In addition to the dangers inherent in contrast imaging, such as adverse reactions to the dye and the need for intravenous injection, another specter looms over the greater use of the technique: radiation dose and the potential risks for radiation-induced cancers such as breast cancer.

"This is a huge question and one filled with uncertainty. In our busy emergency department, it is not unusual for a patient to get more than one PE protocol in a year," Bhalla said. "Another potential problem is the added use of retrospective cardiac-gating, which is being used in some centers for the 'triple rule-out' study, or CT to exclude PE, coronary ischemia, and dissection."


Exposure to radiation could be reduced with the right diagnostic protocol. Many physicians suggest the use of the D-dimer screening test after a clinical evaluation to test for likelihood of the disease.

"D-dimer testing prior to CT pulmonary angiography should be part of the diagnostic algorithm in outpatients," said Dr. U. Joseph Schoepf, director of CT research and development at the Medical University of South Carolina.

Outpatients with a negative D-dimer are unlikely to have a venous thromboembolism, Schoepf said. Young patients with normal chest x-rays and low pretest likelihood could potentially be managed with a low-dose perfusion scintigram, without the ventilation component.

All inpatients, as well as patients with a high pretest likelihood, should undergo CT, he said. They should be scanned with MSCT with 500-msec rotation or less, so that the entire chest can be imaged using 1-mm or thinner sections. Thin-slice acquisition has been shown to significantly improve the diagnosis of pulmonary embolism.

Dr. Lisa K. Moores, an associate professor of medicine at Walter Reed Army Medical Center, recommends determining a pretest probability from either expert anecdotal experience or the Wells score. A D-dimer should then be done in patients with a low pretest probability, as patients with low probabilities and negative D-dimer scores do not require further testing.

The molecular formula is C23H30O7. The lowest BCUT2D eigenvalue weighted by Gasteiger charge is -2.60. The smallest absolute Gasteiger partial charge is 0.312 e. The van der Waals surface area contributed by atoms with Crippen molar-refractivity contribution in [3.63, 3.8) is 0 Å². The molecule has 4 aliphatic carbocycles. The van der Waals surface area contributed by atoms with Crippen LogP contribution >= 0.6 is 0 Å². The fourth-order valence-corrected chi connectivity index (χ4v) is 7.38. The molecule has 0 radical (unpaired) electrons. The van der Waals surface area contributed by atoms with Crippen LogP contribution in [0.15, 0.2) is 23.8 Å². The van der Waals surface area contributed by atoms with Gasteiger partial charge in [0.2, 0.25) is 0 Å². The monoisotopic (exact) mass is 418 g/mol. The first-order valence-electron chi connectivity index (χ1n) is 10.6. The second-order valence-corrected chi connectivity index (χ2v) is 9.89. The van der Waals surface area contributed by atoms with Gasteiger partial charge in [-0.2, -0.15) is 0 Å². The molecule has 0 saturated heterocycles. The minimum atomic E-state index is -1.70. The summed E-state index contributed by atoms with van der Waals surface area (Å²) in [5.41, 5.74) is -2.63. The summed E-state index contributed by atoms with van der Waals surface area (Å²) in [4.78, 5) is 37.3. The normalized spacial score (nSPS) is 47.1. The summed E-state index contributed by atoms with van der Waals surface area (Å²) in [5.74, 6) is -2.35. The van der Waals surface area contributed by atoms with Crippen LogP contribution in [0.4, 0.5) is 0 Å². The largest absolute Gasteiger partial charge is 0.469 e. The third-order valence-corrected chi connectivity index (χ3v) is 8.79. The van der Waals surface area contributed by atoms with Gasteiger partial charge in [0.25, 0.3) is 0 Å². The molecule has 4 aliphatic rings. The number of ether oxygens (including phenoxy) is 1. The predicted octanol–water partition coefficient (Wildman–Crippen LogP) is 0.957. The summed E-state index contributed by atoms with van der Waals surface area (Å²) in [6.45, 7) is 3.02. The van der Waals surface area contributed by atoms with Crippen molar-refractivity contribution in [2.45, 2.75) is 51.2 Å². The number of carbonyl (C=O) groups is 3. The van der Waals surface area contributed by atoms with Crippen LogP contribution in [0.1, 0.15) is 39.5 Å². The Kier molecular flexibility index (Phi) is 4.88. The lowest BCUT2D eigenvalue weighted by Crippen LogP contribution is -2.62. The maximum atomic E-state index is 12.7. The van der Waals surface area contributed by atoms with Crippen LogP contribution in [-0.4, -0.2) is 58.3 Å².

Moores performs CT pulmonary angiography with indirect venography in patients who do not have low pretest probabilities or do have a positive D-dimer.

"If this is a good study, we are done, and patients with clot get treated, while those with a negative study do not," she said.

For patients with indeterminate studies, either a repeat CT pulmonary angiography, MRI, or conventional angiography should be considered, based on whether an alternative diagnosis has been made, Moores said.

"Although less studied, it might be argued to start with carotid ultrasound since this does not require the dye load or radiation. If this is negative, then a CTPA could be performed," she said.

Ideally, physicians should start off with lower extremity ultrasound, according to Bhalla. However, the protocol may not be practical in centers that do not have sonography technologists or where services other than radiology perform these studies.

"At our center, we try and determine if the patient has had any prior embolic imaging. If the answer is yes, we try to duplicate that test so that we can take advantage of the comparison. If the answer is no, we try and use the chest radiograph and the patient's age to guide us," he said.


Given the risks surrounding exposure to radiation at an early age, proper patient selection is an important area for future research.

"Because the signs and symptoms are so nonspecific, the diagnosis of PE has been elusive," Bhalla said. "Nonimaging laboratory tests and PE criteria need to be further honed. Also, radiation reduction techniques such as the use of breast shields and tube-modulation techniques need to be investigated."

MR imaging could potentially be a valuable diagnostic tool as well, he said, but studies are needed to prove the modality's performance in this application.

Additionally, development of improved workflow concepts with dedicated visualization tools and computer-aided detection for pulmonary angiography could help sharpen the diagnostic technique, Schoepf said.

"The test is so good that there is a risk of overutilization in unsuitable patient populations. If the test is ordered as a result of a rationalized decision tree, radiation is no real issue. The very imminent risk of missing a potentially fatal diagnosis far outweighs the theoretical radiation risk," he said.

Ms. Trevino is an assistant editor of Diagnostic Imaging.